Of course we also know the Chernobyl accident was wrought with deception and lies as well, and some of that continues to this day, especially in terms of the ongoing health effects of children in the region, and monstrous birth defects. Unfortunately there is no one better qualified to deal with this than the Russians, despite their own shortcomings. Gorbachev tried to make up for his part in the cover-up of Chernobyl by opening orphanages throughout the region to deal with the affected children.
But as far as Fukushima goes, the only thing that matters now is if world leaders and experts join forces to help fix this situation. Regardless of what agendas they are trying to protect or hide, how much it will cost, the effect on Japan or the world’s economy, or what political chains this will yank.
The nuclear industry needs to come clean. If this leads to every reactor in the world being shut down, so be it. If the world governments truly care about their people and this planet, this is what needs to be done.
Renowned theoretical physicist Michio Kaku stated in an interview a few weeks after the initial accident that “TEPCO is literally hanging on by their fingernails.” They still are, and always have been. The Japanese have proven time and time again they are not capable of handling this disaster. Now we are entrusting them to execute the most dangerous fuel removal in history.
We are extremely lucky that this apocalyptic scenario hasn’t happened yet, considering the state of Reactor 4. But for many, it is already too late. The initial explosions and spent fuel pool fires may have already sealed the fate of millions of people. Time will tell. Anyone who tells you otherwise is not being honest, because there is just no way to know.
- Pump and pray: Tepco might have to pour water on Fukushima wreckage forever (alethonews.wordpress.com)
- Cleanup Attempt At Japan’s Fukushima Plant Could Release 14,000 Times As Much Radiation As Atomic Bomb (businessinsider.com)
Contaminated groundwater accumulating under the crippled Fukushima nuclear power plant has risen 60cm above the protective barrier, and is now freely leaking into the Pacific Ocean, the plant’s operator TEPCO has admitted.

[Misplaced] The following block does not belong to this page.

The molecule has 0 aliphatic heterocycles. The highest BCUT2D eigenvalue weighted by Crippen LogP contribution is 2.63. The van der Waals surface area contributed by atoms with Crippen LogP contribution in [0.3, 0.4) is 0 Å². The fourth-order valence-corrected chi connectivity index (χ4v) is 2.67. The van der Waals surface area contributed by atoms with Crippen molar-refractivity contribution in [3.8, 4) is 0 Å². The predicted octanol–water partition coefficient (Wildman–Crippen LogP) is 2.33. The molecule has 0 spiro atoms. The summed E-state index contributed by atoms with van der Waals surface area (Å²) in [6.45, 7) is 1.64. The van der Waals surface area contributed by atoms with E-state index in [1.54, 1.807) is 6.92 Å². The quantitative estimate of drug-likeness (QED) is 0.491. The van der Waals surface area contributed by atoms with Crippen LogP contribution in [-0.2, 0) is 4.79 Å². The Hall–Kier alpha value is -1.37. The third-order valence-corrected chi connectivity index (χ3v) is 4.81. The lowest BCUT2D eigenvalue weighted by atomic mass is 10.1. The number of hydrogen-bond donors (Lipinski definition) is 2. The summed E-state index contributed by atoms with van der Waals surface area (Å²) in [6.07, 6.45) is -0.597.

The Tokyo Electric Power Company (TEPCO), which is responsible for decommissioning the damaged Fukushima Daiichi nuclear plant, on Saturday said the protective barriers that were installed to prevent the flow of toxic water into the ocean are no longer coping with the groundwater levels, Itar-Tass reports.
The contaminated groundwater, which mixes with radioactive leaks seeping out of the plant, has already risen to 60cm above the barriers – the fact which TEPCO calls a major cause of the massive daily leak of toxic substances.
Earlier on Friday, the company announced it started pumping out contaminated groundwater from under Fukushima, and managed to pump out 13 tons of water in six hours on Friday. TEPCO also said it plans to boost the pumped-out amount to some 100 tons a day with the help of a special system, which will be completed by mid-August. This will be enough to seal off most of the ongoing ocean contamination, according to TEPCO’s estimates.
However, Japan’s Ministry of Industry has recently estimated that some 300 tons of contaminated groundwater have been flowing into the ocean daily ever since the March 2011 earthquake and tsunami that triggered the disaster.
TEPCO also promised it will urgently reinforce the protective shields to keep radioactive leaks at bay. The company has repeatedly complained it is running out of space and has had to resort to pumping water into hastily-built tanks of questionable reliability, as more than 20,000 tons of water with high levels of radioactive substances has accumulated in the plant’s drainage system.
Water samples recently taken at an underground passage below the Fukushima nuclear plant showed extreme levels of radiation comparable to those taken immediately after the March 2011 catastrophe. The tested water, which had been mixing with ground water and flowing into the ocean, contained 2.35 billion Becquerels of cesium per liter – some 16 million times above the limit.
Fukushima is a nightmare disaster area, and no one has the slightest idea what to do. The game is to prevent the crippled nuclear plant from turning into an “open-air super reactor spectacular” which would result in a hazardous, melted catastrophe.
On April 25, 2011 – one month after the explosions at the Fukushima nuclear plant and the anniversary of Chernobyl – I was interviewed by RT and asked to compare Chernobyl and Fukushima. The clip, which you can find on YouTube, was entitled, “Can’t seal Fukushima like Chernobyl – it all goes into the sea.” Since then, huge amounts of radioactivity have flowed from the wrecked reactors directly into the Pacific Ocean. Attempts to stop the flow of contaminated water from Fukushima into the sea were always unlikely to succeed. It is like trying to push water uphill. Now they all seem to have woken up to the issue and have begun to panic.
The problem is this: the fission process in a reactor creates huge amounts of heat. Of course, that is the whole point of the machine – the heat makes steam which runs turbines. Water is pumped through channels between the fuel rods and this cools them and heats the water. If there is no water, or the channels are blocked, the heat actually melts the fuel into a big blob which falls to the bottom of the steel vessel in which all this occurs – the pressure vessel – and then melts its way through the steel, into the ground, and down in the direction of China. Well, not China in this case, but actually Buenos Aires, Argentina (I figured out).